MTA's Electronic Security System Delayed 3 More Years by Sandy, Report Says
NEW YORK CITY — The MTA's post-9/11 security program is nine years overdue and $28 million over budget because of damage sustained to the system during Hurricane Sandy, according to a state comptroller's report.
The original construction contract for electronic security upgrades, which had already increased in cost from $591 million to $883 million before Sandy, was supposed to be completed by August 2008 and now is expected to be finished by November 2017, according to the report.
“Superstorm Sandy dealt the MTA’s security plans a serious setback,” New York State Comptroller Thomas DiNapoli said in a statement. “The sharp reduction in federal funds for transit security over the past four years has shifted more of the burden of securing the nation’s largest transit system to the MTA’s own resources.”
A state comptroller progress report done in April 2012 estimated the work would be completed by June 2014, but Hurricane Sandy hit that fall, adding three more years of repairs and construction.
Sandy also damaged already-existing electronic security, the report found.
“More than 50 cameras, 72 access-control devices and 5 miles of fiber-optic cable and power supply panels were damaged, at an estimated cost of $23 million,” according to the report.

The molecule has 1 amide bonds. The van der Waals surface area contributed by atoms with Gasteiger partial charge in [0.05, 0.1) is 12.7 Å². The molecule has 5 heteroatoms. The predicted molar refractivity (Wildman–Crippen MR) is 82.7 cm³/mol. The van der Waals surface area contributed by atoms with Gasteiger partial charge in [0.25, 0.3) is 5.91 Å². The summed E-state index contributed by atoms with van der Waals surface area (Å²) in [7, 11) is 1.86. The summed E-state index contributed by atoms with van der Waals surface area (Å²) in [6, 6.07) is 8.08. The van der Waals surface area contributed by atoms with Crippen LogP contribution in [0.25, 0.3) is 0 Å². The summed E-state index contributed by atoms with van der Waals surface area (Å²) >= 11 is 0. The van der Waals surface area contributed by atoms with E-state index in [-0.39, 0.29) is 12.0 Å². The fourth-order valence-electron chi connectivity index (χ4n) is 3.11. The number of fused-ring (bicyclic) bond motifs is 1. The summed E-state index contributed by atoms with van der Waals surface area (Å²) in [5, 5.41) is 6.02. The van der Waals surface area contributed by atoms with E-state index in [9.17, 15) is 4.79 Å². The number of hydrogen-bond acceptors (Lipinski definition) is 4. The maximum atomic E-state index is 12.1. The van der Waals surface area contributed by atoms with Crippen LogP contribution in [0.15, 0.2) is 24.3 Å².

The agency plans to install more than 3,000 cameras and 1,400 access control devices in stations and tunnels, which are linked to a central command center, the state comptroller’s office said. The subway system already has more than 4,000 cameras as part of a security system developed with the NYPD, according to the agency.
The second and third phases of the security program — an additional 24 projects including improving lighting, ventilation and communications equipment — are estimated to cost $435 million.
Only six of those projects have been completed so far and 10 are in construction, the report said.
The MTA completed designs for five additional programs, but has since lost federal funding for the projects causing the agency to have to allocate $120 million from its own budget to finish the projects, the report added.
However, the MTA contends that even with delays and a decrease in federal funding they have been able to improve security.
"The MTA network is much safer and more secure than it was before 9/11, as the Comptroller’s Office report notes," the agency said in a statement. "The Comptroller’s Office report also highlights how the scope of the MTA’s efforts to harden, protect and improve security for 8.5 million daily transit customers has expanded, even as federal funding has fallen."
"Complex site conditions, hardware and software requirements have delayed some ongoing Transit Security Grant Program projects, as did the need to temporarily redirect resources to restore service after Superstorm Sandy," the MTA said.